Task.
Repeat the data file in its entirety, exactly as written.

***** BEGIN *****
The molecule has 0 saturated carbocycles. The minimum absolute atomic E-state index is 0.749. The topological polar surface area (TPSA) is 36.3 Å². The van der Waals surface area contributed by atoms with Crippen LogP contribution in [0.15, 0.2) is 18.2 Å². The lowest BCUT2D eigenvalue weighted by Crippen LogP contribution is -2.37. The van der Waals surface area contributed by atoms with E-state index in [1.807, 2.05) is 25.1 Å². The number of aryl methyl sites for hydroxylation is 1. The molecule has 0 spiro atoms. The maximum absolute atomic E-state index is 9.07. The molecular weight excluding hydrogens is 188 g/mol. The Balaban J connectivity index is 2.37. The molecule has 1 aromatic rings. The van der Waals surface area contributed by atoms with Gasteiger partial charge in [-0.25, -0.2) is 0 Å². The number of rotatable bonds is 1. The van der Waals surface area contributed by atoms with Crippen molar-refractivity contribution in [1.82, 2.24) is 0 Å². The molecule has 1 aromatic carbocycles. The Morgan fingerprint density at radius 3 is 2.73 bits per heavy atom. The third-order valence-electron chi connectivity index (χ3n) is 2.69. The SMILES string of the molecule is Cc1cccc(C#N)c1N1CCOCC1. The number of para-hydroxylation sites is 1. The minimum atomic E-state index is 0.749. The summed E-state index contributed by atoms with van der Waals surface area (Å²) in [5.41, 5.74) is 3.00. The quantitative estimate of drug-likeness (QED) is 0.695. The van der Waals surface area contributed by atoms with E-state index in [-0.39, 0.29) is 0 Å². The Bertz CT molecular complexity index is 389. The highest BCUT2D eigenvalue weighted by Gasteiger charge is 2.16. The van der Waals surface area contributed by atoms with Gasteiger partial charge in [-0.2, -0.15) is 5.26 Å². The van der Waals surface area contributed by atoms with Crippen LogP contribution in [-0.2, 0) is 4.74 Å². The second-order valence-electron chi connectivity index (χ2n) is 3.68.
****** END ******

The molecule has 0 saturated carbocycles. The minimum absolute atomic E-state index is 0.749. The topological polar surface area (TPSA) is 36.3 Å². The van der Waals surface area contributed by atoms with Crippen LogP contribution in [0.15, 0.2) is 18.2 Å². The lowest BCUT2D eigenvalue weighted by Crippen LogP contribution is -2.37. The van der Waals surface area contributed by atoms with E-state index in [1.807, 2.05) is 25.1 Å². The number of aryl methyl sites for hydroxylation is 1. The molecule has 0 spiro atoms. The maximum absolute atomic E-state index is 9.07. The molecular weight excluding hydrogens is 188 g/mol. The Balaban J connectivity index is 2.37. The molecule has 1 aromatic rings. The van der Waals surface area contributed by atoms with Gasteiger partial charge in [-0.25, -0.2) is 0 Å². The number of rotatable bonds is 1. The van der Waals surface area contributed by atoms with Crippen molar-refractivity contribution in [1.82, 2.24) is 0 Å². The molecule has 1 aromatic carbocycles. The Morgan fingerprint density at radius 3 is 2.73 bits per heavy atom. The third-order valence-electron chi connectivity index (χ3n) is 2.69. The SMILES string of the molecule is Cc1cccc(C#N)c1N1CCOCC1. The number of para-hydroxylation sites is 1. The minimum atomic E-state index is 0.749. The summed E-state index contributed by atoms with van der Waals surface area (Å²) in [5.41, 5.74) is 3.00. The quantitative estimate of drug-likeness (QED) is 0.695. The van der Waals surface area contributed by atoms with E-state index in [-0.39, 0.29) is 0 Å². The Bertz CT molecular complexity index is 389. The highest BCUT2D eigenvalue weighted by Gasteiger charge is 2.16. The van der Waals surface area contributed by atoms with Gasteiger partial charge in [-0.2, -0.15) is 5.26 Å². The van der Waals surface area contributed by atoms with Crippen LogP contribution in [-0.2, 0) is 4.74 Å². The second-order valence-electron chi connectivity index (χ2n) is 3.68.